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Saturday, February 23, 2008

National Health Insurance vs. Competition

Very few are happy with the state of health care in the United States. Many want to go to a single payer system like the Physicians for a National Health program. Others think that if somehow more competition could be interjected into health care, things might improve.

I recently received an email from a friend containing the following excerpts:
I thought you all might be interested in this article:

If you look at nothing else, look at the table on page 6.

It is my contention that healthcare is a fundamentally different type of "good," the provision of which is not well-served by the free market. The evidence is overwhelming that our current system is tremendously flawed. I'm in favor of National Health Insurance (as promoted by Hillary - even though I voted for Barack for other reasons). We are currently spending around 30% of our healthcare dollars on administration. That would be sliced way down with NHI. And, there is strong evidence that the quality of healthcare would increase. [...]

[P]lease forward this article to help people understand that there is nothing to fear from a national health insurance program. Much of the rest of the world has already proven it is far better than our current system. It takes tortured logic to argue otherwise. [...]

The article does a good job of addressing the common concerns which are raised about national health insurance.
This PNHP proposal for National Health Insurance works for me.

It's funny, but just recently I was thinking that I'd like to stop working, but because of health insurance I couldn't quite afford to do so, especially since now that I'm getting a bit older, health insurance is getting more and more expensive. With the PNHP proposal there would be absolutely no advantage to continue working from the perspective of paying for my health care and it would thus remove one of the biggest impediments keeping me from stopping working. I'm more than willing to kick back and fly kites at the beach in San Diego while all the young whipper-snappers work their butts off at low wage jobs in order to provide health care insurance for me. How could I argue against that? It won't be a very lavish retirement, but hey, the house is paid off, and food is cheap enough, so if health care is covered, I'm good.

On the other hand, I can't really advocate for this proposal because I just can't seem to understand the logic behind it. It seems that the gist of that logic is as follows:
A. Health care is one the least free markets in the nation with the tentacles of government regulation and control reaching into nearly all aspects of the market with government already involved directly or indirectly in over 60% of all health care expenditures in the country; and

B. Everyone agrees that the current system is tremendously flawed, especially compared with the efficiency and progress in many other non-regulated markets.


C. Let's make the government become even more intrusive in the health care market.
In other words, government intervention is substantial and the market sucks so let's add more government intervention!

Now, there's a much simpler set of logic that explains why I don't understand why that makes sense:
X. I'm fairly conservative; and
Y. All conservatives are stupid.

Z. It's not surprising I can't grasp the why the “A B -> C” logic above makes sense.
I'm sure if I had adequate mental capability I could understand all the nuances that turns NOT C into C, but I don't. So be it.

Nonetheless, it's quite hard for me to support, advocate and vote for something that doesn't make sense to me, so the best I can do in this case is abstain and make it work for me personally (i.e. fly kites at the beach) if it comes to pass. Indeed, because of my apparently limited understanding, I think it's probably bad for my children, if for no other reason than if enough reasonably productive people such as myself retire an extra decade or two early, it doesn't seem to me that that would be particular good for average prosperity. Since I know a number of people in their fifties and sixties who are working primarily to keep their health insurance going, I suspect that a fairly large number of productive people will retire significantly before they otherwise would've, assuming that the PNHP proposal is implemented. With any change in a system, there are always winners and losers, and I have little doubt that people who are between 50 and 65 years of age are the big winners if the PNHP proposal is implemented.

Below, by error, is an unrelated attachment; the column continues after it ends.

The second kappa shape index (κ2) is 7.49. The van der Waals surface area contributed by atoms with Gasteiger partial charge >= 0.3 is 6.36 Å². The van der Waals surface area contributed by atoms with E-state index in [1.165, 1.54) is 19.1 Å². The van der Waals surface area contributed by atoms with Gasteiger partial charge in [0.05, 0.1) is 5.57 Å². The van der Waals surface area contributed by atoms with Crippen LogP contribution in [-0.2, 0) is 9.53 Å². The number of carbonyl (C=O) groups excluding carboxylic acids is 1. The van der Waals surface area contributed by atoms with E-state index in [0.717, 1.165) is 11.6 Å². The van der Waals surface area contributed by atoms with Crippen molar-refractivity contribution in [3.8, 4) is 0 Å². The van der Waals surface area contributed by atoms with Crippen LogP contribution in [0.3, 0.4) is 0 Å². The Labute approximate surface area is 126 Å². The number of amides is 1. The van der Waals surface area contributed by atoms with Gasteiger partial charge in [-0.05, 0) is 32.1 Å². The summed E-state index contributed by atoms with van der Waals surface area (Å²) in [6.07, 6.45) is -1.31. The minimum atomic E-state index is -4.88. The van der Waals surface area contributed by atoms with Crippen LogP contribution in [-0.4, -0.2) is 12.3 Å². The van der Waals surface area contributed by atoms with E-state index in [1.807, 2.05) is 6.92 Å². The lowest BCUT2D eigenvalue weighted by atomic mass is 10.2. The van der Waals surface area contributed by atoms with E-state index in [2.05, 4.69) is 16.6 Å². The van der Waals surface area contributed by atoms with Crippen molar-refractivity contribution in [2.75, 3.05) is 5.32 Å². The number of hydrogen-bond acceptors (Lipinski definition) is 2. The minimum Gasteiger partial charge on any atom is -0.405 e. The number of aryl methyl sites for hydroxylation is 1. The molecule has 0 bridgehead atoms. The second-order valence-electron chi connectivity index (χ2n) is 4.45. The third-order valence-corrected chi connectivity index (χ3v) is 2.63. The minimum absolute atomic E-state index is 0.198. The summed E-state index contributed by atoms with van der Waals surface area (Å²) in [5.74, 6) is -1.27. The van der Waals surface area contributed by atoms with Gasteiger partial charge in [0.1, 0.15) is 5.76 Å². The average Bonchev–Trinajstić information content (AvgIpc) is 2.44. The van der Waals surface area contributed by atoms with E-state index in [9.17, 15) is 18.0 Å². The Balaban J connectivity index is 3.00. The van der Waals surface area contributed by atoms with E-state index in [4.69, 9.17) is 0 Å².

On the other hand (actually, I guess that's the third hand), there is a version of national health insurance that I could both understand and support. Unlike my uber-libertarian friends, I generally don't mind the concept of “safety nets”, especially ones that allow people to absorb risk and become more entrepreneurial. For example, I think that Social Security enables people to be somewhat more entrepreneurial since they can be a bit less worried about their financial state in their old age and take more risk when they're younger. I just don't think that “free rides” like the PNHP proposal that remove incentive for people to be productive are generally a good idea.

The alternative I'm talking about is a catastrophic only version of the PNHP proposal. I'm not sure what the exact numbers should be, and there are certainly gazillions of other details to work out, but the gist would be something like this: 95% of everything over $5,000 per year per family of medical expenses is covered and 95% of everything over $50,000 per individual per lifetime of medical expenses is covered.

Then, everybody is covered against severe financial ruin due to health problems. Keep in mind the following: other programs for the very poor like Medicaid can provide insurance for the first $5,000 if necessary; private insurance can provide coverage for some portion of the first $5,000 for the non-poor if people want that and it should be relatively cheap since a significant portion of the cost of health insurance currently goes to pay for the catastrophic cases; other preventative programs such as providing free prenatal care are not excluded by catastrophic health insurance if that's still necessary; etc.